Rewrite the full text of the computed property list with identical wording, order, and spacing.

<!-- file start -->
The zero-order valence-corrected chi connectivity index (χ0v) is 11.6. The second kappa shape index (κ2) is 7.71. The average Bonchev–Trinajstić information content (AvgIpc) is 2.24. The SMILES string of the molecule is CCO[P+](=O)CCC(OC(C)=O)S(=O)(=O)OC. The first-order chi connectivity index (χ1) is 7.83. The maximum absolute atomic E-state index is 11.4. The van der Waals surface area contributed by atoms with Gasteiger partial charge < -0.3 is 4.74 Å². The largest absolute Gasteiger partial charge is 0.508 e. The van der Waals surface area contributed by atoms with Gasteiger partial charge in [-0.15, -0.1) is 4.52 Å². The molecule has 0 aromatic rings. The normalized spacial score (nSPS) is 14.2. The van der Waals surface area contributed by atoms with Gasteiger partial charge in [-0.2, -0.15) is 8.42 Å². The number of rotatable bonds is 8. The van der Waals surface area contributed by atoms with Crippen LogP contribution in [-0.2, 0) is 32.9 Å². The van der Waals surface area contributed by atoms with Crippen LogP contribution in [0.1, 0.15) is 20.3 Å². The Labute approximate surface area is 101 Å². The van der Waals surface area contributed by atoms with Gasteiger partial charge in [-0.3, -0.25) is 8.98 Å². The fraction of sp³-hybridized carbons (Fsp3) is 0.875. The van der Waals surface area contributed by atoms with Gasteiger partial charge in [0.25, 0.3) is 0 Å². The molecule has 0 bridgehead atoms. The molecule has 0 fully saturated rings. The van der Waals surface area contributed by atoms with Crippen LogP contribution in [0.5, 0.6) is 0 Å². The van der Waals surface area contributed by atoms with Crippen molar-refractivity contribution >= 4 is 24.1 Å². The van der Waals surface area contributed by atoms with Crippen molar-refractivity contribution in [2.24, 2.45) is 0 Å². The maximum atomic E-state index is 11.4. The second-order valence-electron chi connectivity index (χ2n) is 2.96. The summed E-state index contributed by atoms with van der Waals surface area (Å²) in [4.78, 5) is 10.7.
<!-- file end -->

The zero-order valence-corrected chi connectivity index (χ0v) is 11.6. The second kappa shape index (κ2) is 7.71. The average Bonchev–Trinajstić information content (AvgIpc) is 2.24. The SMILES string of the molecule is CCO[P+](=O)CCC(OC(C)=O)S(=O)(=O)OC. The first-order chi connectivity index (χ1) is 7.83. The maximum absolute atomic E-state index is 11.4. The van der Waals surface area contributed by atoms with Gasteiger partial charge < -0.3 is 4.74 Å². The largest absolute Gasteiger partial charge is 0.508 e. The van der Waals surface area contributed by atoms with Gasteiger partial charge in [-0.15, -0.1) is 4.52 Å². The molecule has 0 aromatic rings. The normalized spacial score (nSPS) is 14.2. The van der Waals surface area contributed by atoms with Gasteiger partial charge in [-0.2, -0.15) is 8.42 Å². The number of rotatable bonds is 8. The van der Waals surface area contributed by atoms with Crippen LogP contribution in [-0.2, 0) is 32.9 Å². The van der Waals surface area contributed by atoms with Crippen LogP contribution in [0.1, 0.15) is 20.3 Å². The Labute approximate surface area is 101 Å². The van der Waals surface area contributed by atoms with Gasteiger partial charge in [-0.3, -0.25) is 8.98 Å². The fraction of sp³-hybridized carbons (Fsp3) is 0.875. The van der Waals surface area contributed by atoms with Gasteiger partial charge in [0.25, 0.3) is 0 Å². The molecule has 0 bridgehead atoms. The molecule has 0 fully saturated rings. The van der Waals surface area contributed by atoms with Crippen LogP contribution in [0.5, 0.6) is 0 Å². The van der Waals surface area contributed by atoms with Crippen molar-refractivity contribution >= 4 is 24.1 Å². The van der Waals surface area contributed by atoms with Crippen molar-refractivity contribution in [2.24, 2.45) is 0 Å². The maximum atomic E-state index is 11.4. The second-order valence-electron chi connectivity index (χ2n) is 2.96. The summed E-state index contributed by atoms with van der Waals surface area (Å²) in [4.78, 5) is 10.7.